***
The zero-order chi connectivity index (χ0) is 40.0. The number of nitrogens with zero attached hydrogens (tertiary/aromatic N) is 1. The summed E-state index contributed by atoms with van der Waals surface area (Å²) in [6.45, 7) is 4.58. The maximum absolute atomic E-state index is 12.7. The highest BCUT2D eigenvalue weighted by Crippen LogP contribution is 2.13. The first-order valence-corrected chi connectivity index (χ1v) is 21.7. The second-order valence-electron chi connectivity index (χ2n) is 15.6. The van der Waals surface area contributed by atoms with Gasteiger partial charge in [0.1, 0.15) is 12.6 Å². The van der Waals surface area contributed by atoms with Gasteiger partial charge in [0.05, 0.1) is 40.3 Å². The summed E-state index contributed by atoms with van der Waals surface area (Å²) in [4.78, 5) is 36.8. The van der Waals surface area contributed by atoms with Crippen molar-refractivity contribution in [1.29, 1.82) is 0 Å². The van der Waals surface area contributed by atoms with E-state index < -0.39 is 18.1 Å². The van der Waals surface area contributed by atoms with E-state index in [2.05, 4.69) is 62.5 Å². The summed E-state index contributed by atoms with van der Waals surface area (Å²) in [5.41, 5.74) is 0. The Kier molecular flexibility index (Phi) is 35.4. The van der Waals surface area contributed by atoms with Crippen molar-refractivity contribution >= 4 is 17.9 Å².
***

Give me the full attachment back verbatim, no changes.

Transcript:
The zero-order chi connectivity index (χ0) is 40.0. The number of nitrogens with zero attached hydrogens (tertiary/aromatic N) is 1. The summed E-state index contributed by atoms with van der Waals surface area (Å²) in [6.45, 7) is 4.58. The maximum absolute atomic E-state index is 12.7. The highest BCUT2D eigenvalue weighted by Crippen LogP contribution is 2.13. The first-order valence-corrected chi connectivity index (χ1v) is 21.7. The second-order valence-electron chi connectivity index (χ2n) is 15.6. The van der Waals surface area contributed by atoms with Gasteiger partial charge in [0.1, 0.15) is 12.6 Å². The van der Waals surface area contributed by atoms with Gasteiger partial charge in [0.05, 0.1) is 40.3 Å². The summed E-state index contributed by atoms with van der Waals surface area (Å²) in [4.78, 5) is 36.8. The van der Waals surface area contributed by atoms with Crippen molar-refractivity contribution in [1.29, 1.82) is 0 Å². The van der Waals surface area contributed by atoms with E-state index < -0.39 is 18.1 Å². The van der Waals surface area contributed by atoms with E-state index in [2.05, 4.69) is 62.5 Å². The summed E-state index contributed by atoms with van der Waals surface area (Å²) in [5.41, 5.74) is 0. The Kier molecular flexibility index (Phi) is 35.4. The van der Waals surface area contributed by atoms with Crippen molar-refractivity contribution >= 4 is 17.9 Å².